Most of the authentication mechanisms in K8s are done with ServiceAccount. Although K8s has the concept of User, there is no resource that corresponds to a “person”, so it is still very difficult to do user management in K8s. The good thing is that K8s provides an alternative way for user management, which is to interface with the OIDC protocol. In this article, we’ll take a look at what the OIDC protocol is and how it is used in K8s.
The OpenID Connect protocol (OIDC protocol) is a standard protocol for authentication based on the OAuth 2.0 protocol, which builds an identity layer on top of OAuth 2.0. Before we introduce the OIDC protocol, let’s take a look at the OAuth 2.0 protocol.
OAuth 2.0 protocol
The main scenario for OAuth 2.0 protocol is third-party application login, for example, we can login to a new website without registering an account and use a Github account.
The OAuth 2.0 protocol defines an authorization layer between the client and the server, where the client only needs to authenticate based on the obtained token, and does not need to store password information. The process is as follows.
This process is not difficult to understand, but the key point is that compared with the ordinary account password login, there is an additional step of exchanging code for token.
This step seems to be very redundant, but it ensures security because the code needs to be placed in the URL parameter when jumping from OAuth Server to Client, and if the token is directly passed to Client in the URL parameter, it is equivalent to exposing the key to the whole Internet. Therefore, in OAuth 2.0 protocol, the token transfer is placed in a later step, that is, the token is placed in the Response body.
The flow of OIDC protocol
In general, the OAuth 2.0 protocol only provides authorization authentication, but not identity authentication, and this deficiency is filled by the OIDC protocol, which builds another identity layer, as follows.
As you can see, when Client A requests to log in, OIDC Server will detect that the user is not logged in, thus starting the login process similar to the OAuth process; and when the same user requests to log in at Client B, OIDC Server will detect that the user is already logged in, and then start the process later.
The main extension of the OIDC login process compared to OAuth is the provision of ID Token, let’s further familiarize ourselves with ID Token.
ID Token is a security token whose data format satisfies the JWT format, where a set of user information is provided by the server in the JWT’s Payload. Its main information includes.
- iss(Issuer Identifier): Required. The unique identifier of the person providing the authentication information. Generally an https url (does not contain q uerystring and fragment parts).
- sub(Subject Identifier): Required. iss provides a user identifier that is unique in the iss range, and it is sometimes used by clients to identify unique users. A maximum of 255 ASCII characters.
- aud(Audiences): Required. Identifies the audience of the ID Token. Must contain the client_id of OAuth2.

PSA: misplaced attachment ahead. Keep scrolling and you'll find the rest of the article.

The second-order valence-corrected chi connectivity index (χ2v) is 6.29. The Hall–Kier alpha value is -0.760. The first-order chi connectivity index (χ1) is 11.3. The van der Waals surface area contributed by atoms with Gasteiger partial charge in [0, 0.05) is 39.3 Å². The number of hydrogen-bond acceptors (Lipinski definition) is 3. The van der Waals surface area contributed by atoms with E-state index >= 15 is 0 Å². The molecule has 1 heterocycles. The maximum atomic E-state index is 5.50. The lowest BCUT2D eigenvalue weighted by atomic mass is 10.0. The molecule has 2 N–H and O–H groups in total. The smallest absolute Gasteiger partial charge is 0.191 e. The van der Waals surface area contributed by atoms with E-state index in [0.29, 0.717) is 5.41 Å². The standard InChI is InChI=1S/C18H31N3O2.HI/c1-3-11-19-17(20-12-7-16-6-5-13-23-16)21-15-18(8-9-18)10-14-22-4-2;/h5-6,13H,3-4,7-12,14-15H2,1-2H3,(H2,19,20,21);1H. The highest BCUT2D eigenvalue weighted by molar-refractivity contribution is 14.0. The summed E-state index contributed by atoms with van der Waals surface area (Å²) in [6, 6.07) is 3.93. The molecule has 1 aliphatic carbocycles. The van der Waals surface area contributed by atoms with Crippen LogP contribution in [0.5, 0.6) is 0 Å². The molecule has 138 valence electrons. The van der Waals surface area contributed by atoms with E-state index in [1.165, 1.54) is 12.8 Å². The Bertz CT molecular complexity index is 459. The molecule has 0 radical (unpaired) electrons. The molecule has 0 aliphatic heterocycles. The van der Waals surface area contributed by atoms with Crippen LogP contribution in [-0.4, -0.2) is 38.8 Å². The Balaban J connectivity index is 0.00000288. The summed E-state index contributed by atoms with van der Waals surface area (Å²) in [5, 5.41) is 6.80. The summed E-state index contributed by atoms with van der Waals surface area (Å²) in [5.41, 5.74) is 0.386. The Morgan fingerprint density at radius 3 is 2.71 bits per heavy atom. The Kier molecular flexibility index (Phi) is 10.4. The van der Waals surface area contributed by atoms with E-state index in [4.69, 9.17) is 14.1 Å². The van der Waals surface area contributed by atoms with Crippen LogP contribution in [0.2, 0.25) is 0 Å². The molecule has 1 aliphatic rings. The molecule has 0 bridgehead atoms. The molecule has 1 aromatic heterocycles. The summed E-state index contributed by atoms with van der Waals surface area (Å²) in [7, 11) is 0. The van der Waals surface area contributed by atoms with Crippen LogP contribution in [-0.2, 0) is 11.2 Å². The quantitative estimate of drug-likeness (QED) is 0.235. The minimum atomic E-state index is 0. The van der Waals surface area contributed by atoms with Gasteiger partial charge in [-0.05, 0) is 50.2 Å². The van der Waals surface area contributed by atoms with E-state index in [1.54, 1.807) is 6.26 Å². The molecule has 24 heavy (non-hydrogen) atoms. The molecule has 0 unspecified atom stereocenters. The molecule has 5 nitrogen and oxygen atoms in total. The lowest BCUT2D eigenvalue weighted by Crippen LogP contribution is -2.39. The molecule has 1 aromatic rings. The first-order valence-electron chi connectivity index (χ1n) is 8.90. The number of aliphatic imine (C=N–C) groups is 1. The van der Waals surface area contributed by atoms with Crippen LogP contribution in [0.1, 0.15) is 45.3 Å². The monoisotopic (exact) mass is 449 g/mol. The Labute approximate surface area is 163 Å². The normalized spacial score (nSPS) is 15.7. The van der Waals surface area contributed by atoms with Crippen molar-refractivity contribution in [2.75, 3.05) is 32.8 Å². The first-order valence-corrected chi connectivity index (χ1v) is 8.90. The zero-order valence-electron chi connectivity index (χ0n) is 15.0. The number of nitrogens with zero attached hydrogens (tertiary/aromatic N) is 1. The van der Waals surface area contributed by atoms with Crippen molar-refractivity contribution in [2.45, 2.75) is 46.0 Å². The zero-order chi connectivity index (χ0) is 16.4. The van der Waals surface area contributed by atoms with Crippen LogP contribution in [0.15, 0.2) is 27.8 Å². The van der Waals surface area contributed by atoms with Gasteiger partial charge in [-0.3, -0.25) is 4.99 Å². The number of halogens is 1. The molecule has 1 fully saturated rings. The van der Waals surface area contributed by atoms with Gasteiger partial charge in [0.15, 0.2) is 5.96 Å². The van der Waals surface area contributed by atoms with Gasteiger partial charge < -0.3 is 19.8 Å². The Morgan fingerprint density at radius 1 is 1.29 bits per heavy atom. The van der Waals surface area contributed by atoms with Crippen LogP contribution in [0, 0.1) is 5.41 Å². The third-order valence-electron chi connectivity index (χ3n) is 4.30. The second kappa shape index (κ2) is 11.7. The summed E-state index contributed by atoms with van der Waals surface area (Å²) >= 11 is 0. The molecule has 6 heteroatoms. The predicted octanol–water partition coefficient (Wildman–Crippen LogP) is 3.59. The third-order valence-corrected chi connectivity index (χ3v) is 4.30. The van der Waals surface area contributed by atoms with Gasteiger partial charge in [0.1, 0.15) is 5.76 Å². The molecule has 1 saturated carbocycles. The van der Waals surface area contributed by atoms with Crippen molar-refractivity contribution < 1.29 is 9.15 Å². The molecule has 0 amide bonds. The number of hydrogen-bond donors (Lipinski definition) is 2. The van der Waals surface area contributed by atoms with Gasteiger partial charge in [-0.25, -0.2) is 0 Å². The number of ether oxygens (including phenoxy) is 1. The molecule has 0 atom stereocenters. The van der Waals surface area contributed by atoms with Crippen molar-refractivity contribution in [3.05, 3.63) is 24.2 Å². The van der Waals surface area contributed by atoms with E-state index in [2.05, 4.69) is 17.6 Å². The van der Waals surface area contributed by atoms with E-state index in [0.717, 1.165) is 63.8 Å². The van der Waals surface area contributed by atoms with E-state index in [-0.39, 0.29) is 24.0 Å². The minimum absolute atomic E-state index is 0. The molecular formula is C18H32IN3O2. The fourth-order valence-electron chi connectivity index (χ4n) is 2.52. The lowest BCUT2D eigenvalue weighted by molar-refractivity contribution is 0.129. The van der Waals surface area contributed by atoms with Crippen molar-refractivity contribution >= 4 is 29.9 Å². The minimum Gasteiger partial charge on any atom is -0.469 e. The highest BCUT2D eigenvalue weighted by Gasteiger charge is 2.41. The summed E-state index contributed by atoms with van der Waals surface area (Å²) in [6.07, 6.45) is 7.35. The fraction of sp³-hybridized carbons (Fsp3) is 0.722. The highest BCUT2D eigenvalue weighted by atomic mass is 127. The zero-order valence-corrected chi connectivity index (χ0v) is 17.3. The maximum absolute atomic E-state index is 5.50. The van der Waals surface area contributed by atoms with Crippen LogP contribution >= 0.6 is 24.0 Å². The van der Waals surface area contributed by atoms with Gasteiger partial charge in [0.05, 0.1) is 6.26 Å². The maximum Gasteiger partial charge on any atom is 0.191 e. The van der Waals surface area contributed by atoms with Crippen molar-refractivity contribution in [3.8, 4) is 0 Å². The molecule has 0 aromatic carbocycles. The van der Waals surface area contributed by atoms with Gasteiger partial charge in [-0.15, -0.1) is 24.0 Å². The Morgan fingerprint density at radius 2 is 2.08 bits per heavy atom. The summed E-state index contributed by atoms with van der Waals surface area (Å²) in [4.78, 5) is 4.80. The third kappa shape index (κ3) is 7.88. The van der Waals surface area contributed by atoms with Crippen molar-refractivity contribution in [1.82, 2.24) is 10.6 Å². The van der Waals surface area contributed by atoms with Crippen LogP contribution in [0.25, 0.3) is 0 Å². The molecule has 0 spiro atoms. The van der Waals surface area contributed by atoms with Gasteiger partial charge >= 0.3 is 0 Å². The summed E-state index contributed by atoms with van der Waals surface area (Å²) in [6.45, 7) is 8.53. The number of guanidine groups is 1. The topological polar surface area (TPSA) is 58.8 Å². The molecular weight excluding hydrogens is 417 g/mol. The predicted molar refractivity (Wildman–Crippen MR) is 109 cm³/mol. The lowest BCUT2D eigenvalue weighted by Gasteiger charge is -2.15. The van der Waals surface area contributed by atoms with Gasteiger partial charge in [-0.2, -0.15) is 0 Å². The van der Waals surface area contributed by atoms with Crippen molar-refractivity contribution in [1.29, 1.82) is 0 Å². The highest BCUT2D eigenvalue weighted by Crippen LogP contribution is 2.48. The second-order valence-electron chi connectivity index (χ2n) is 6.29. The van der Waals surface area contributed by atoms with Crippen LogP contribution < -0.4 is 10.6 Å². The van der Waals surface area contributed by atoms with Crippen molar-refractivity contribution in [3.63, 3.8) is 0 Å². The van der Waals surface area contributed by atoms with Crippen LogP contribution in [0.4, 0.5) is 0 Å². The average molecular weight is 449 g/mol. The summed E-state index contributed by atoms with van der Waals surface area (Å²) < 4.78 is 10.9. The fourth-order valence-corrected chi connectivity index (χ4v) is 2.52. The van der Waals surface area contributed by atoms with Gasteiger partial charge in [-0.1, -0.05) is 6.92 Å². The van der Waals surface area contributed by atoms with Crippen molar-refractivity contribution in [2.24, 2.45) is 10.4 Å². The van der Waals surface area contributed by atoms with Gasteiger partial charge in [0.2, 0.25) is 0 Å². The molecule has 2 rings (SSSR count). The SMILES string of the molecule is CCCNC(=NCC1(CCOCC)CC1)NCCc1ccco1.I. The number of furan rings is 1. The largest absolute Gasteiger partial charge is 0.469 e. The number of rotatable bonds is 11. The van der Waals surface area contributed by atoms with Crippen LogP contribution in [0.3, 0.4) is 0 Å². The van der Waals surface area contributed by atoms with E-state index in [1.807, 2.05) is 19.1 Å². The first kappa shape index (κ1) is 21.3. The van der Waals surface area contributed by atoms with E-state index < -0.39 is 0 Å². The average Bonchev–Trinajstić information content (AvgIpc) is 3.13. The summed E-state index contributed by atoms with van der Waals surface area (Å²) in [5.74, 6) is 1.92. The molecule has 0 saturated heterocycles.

- exp(Expiration time): Required. Expiration time, after which the ID Token will be invalidated.
- iat(Issued At Time): Required. the time when the JWT was built.
- auth_time(AuthenticationTime): the time at which the user completes authentication.
- nonce: a random string provided by the client when sending the request, used to mitigate replay attacks and also to associate the ID Token with the client’s own Session information.
- acr(Authentication Context Class Reference): optional. indicates an authentication context reference value that can be used to identify the authentication context class.
- amr (Authentication Methods References): optional. Indicates a set of authentication methods.
- azp(Authorized party): Optional. Used in conjunction with aud. This value is used only when the authenticated party and the audience (aud) do not agree, and is rarely used in general.
In addition to the above, the user information of the ID Token can contain other information, configured by the server side.
In addition the ID Token must be JWS signed and JWE encrypted to ensure authentication integrity, non-repudiation and optionally confidentiality.
Principle of using OIDC in K8s
After understanding the flow and principles of the OIDC protocol, let’s look at the principles of using OIDC in K8s.
First, let’s look at the process of using OIDC in K8s.
As you can see, APIServer itself does not have much interaction with OIDC Server (i.e. Identity Provider), we need to get the ID Token ourselves and write it to Kubectl’s configuration, which will use it to interact with APIServer.
In addition to the ID Token, we also need to provide the refresh Token to Kubectl, which is used to automatically reacquire the ID Token when it expires.
After APIServer gets the ID Token, there are several steps.
- check if it is in JWT format.
- determine if the Token is expired (based on iat and exp).
- whether the user has permission for this operation.
How does APIServer know which user it is based on the ID Token? This also requires us to specify the corresponding field in the ID Token in the APIServer’s configuration.
Another thing to note is that although user rights management can be done in OIDC Server, we can also find out from the above process that K8s does not recognize the rights management of OIDC Server. Because K8s already has a very good RBAC system, we can leave the privilege control management steps in the K8s cluster.